Addiction in College Students: 6 Alarming Facts
College life for some students can include binge drinking and abusing drugs. This type of behavior can lead to students becoming addicted.
The National Institute on Drug Abuse’s most recent survey revealed college students are using not just one substance, but multiple. Some are using every day, others within the past month. For example, 5.2% of college students reported vaping marijuana within the past month.
In this article, we will explore six facts about addiction in college students so you’re aware of the risks.
Addiction in College Students
In addition, 62% of college students admitted to drinking alcohol in the past month, with over 30% of those reporting they mix alcohol with some form of energy drink.
Further reports show college students have increased the amount of marijuana they consume, with 4.9% claiming to use daily. Between 30% and 42% of college students reported binge drinking or drinking to the point of intoxication.
Amphetamine use has also risen among college students, with almost 10% abusing Adderall on a regular basis.
These statistics show how easy it can be to move from recreational use to addiction in college students. When a student becomes an addict, there are noticeable signs and symptoms that affect their personal and academic lifestyles.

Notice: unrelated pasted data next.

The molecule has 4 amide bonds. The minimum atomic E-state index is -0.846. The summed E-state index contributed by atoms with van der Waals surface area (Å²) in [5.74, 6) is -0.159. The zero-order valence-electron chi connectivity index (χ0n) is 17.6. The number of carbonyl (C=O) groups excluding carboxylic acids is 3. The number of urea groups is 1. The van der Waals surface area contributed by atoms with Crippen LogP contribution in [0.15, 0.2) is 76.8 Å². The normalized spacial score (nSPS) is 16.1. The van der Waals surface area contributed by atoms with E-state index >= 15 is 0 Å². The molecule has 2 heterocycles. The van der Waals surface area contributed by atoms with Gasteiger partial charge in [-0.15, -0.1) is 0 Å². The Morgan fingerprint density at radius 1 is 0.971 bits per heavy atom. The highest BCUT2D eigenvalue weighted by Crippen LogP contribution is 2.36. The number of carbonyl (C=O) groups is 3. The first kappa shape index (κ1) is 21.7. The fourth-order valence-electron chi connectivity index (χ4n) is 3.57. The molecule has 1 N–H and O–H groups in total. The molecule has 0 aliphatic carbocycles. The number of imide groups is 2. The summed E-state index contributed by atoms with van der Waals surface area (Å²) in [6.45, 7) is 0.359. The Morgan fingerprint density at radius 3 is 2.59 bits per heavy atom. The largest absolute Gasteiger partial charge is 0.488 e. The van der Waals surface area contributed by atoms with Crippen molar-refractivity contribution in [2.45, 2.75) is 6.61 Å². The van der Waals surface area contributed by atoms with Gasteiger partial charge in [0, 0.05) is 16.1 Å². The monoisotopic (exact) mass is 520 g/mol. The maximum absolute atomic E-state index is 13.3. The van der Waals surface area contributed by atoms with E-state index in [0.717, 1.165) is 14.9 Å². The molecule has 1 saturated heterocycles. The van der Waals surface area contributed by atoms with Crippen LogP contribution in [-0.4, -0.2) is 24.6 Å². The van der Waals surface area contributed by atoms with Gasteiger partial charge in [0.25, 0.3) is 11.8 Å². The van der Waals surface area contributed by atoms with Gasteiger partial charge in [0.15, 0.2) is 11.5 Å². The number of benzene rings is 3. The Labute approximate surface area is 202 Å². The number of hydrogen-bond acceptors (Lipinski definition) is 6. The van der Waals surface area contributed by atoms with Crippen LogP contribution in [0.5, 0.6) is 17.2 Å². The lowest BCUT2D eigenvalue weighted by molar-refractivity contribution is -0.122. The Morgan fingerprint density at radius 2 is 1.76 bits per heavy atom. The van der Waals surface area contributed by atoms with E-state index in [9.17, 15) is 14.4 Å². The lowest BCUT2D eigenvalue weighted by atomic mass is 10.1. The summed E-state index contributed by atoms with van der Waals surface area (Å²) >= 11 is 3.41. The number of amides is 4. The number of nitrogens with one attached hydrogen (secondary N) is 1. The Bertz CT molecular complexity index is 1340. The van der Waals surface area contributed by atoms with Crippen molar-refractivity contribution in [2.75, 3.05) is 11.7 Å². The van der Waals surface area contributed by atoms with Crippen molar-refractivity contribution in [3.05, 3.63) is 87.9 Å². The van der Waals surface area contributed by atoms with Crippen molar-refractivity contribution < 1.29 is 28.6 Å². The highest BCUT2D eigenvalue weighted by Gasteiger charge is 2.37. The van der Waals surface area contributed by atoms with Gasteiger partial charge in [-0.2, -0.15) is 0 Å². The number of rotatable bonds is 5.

Below are 6 facts about addiction in college students.
1. How Students Become Addicted
College students try drinking for many reasons. Many will tell you they want to de-stress, relax and have fun. Students abuse amphetamines because they want to focus better and it helps them study. Students use opiates to feel totally numb from the pressures they feel.
Their reasons seem simple enough until they become more and more dependent on the substance. Alcohol and drugs can alter the chemicals in a student’s brain that give them feelings of reward, security, and even happiness.
These are false signals because they are caused only by the substance. But because students want to continue to feel happy and rewarded, they continue to use the substance. This leads to addiction in college students, to a point where the student can no longer live without the substance.
2. Students Will Exhibit Negative Behaviors When They Are Addicted
Skipping classes, sleeping all day, mood swings and changes in weight are just a few of the symptoms of addiction. College students may also drop out of social circles, clubs, and groups they once enjoyed. They may run out of financial resources and ask to borrow money more often.
Some students with an addiction may even start lying or stealing to pay for their drugs or alcohol. They may even get involved in higher-level reckless and criminal behavior. Examples include being abusive, getting into fights, damaging property or driving while intoxicated.
A drop in grades is also a sign of addiction in college students, as well as a change in appearance. Students with an addiction tend to care less about hygiene because they are more focused on getting drunk or high.
3. Students Abuse Multiple Substances at Once